It’s a stiflingly hot summer’s day and our journey to Chart Hills Golf Club is nearing an end, as we negotiate Kent’s charming country lanes – the garden of England is a truly alluring part of the world, even in this heat.
We turn through the gates and wind our way along the driveway and up to the imposing clubhouse. We may have arrived at our destination but today we have come to a place that has been on a journey of its own.
The welcome is wonderful and genuine, the service is like something you would expect to find in the US or Portugal. There’s time for lunch and to explore the clubhouse, as well a tune-up on the extensive practice facilities and range.
It doesn’t take us long to work out that Chart Hills is unlike almost any other club in Britain. Even from the clubhouse windows, which overlook the 1st tee, 9th and 18th greens, the golf course looks and feels different. The sheer scale of this 275 acre estate is part of it, the unique bunkering may be another. Perhaps the blazing heat is adding to the feeling that we’ve left Kent and landed somewhere else entirely.
The Chart Hills journey began with this Nick Faldo-design opening to acclaim and fanfare in 1993. At the time, the Englishman was world No 1 and had won his third Open Championship a year earlier at Muirfield. It would be another three years before he would famously overhaul Greg Norman to win his third Masters. Faldo was in his pomp and the attention which followed was understandably huge. He said at the time, “I doubt anyone will ever tire of playing this golf course,” while his fellow designer, Steve Smyers said of Chart Hills, “it will thrill you and sometimes frighten you but, in the end, it will challenge the best in you.” He was right.
Chart Hills became a regular stop on pro tours and was a European Tour Qualifying School venue. It was ranked in the world’s top 1000 golf courses and regularly featured in the top 100 courses in Great Britain and Ireland. But all journeys have ups and downs.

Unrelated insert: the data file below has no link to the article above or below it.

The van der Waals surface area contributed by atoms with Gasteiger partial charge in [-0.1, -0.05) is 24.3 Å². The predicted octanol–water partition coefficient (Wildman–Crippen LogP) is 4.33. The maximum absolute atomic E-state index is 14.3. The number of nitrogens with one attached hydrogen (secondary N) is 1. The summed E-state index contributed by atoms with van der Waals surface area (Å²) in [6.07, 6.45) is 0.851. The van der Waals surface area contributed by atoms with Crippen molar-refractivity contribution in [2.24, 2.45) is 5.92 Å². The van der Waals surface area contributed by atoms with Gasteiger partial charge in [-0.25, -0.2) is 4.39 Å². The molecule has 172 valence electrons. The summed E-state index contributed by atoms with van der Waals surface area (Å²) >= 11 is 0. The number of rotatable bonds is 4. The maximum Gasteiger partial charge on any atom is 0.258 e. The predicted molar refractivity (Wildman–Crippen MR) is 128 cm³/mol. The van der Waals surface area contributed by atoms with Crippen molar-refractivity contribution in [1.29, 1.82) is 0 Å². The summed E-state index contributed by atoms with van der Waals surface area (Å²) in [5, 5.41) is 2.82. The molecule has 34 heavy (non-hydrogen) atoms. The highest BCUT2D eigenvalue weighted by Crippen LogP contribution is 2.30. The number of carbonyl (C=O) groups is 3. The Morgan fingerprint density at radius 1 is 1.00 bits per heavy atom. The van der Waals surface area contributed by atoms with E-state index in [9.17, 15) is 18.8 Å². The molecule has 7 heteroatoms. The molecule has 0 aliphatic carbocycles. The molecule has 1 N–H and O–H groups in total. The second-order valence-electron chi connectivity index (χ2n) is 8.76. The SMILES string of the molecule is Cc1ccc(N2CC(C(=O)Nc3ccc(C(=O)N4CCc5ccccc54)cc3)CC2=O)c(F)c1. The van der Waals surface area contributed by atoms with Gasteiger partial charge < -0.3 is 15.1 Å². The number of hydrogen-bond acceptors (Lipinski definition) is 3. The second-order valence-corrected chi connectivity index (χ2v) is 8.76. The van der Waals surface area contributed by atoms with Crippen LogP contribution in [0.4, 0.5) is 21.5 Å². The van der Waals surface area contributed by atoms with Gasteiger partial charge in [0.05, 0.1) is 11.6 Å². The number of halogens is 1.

If those were the highs for Chart Hills Golf Club, the lows came in more recent times when a series of floods on poorly draining land, coupled with the sheer cost of maintaining this vast site took its toll. The condition of the course began to suffer, and members and visitors began to stay away. Something had to change. The McGuirk family, who also own stunning Prince’s Golf Club on the Kent coast, had attempted to buy Chart Hills several times before finally agreeing a deal in December 2019. A wind of change was coming, so too was Covid-19.
But rather than use Covid as an excuse, the new owners saw an opportunity to accelerate their plans to breathe new life into the golf course. This wasn’t about taking Chart Hills Golf Club back to its glory days, but a chance to shape a bright new future by realising the incredible potential of this place. The course was officially closed in July 2020 with no date set for a reopening. All 18 holes were renovated and upgraded. Every fairway was stripped back. Drainage was installed, as was a vast sand base before the fairways were replanted. All 133 bunkers were overhauled, an enormous undertaking. The clubhouse was redecorated and upgraded, the club shop transformed, and the practice facilities were improved. No stone was left unturned.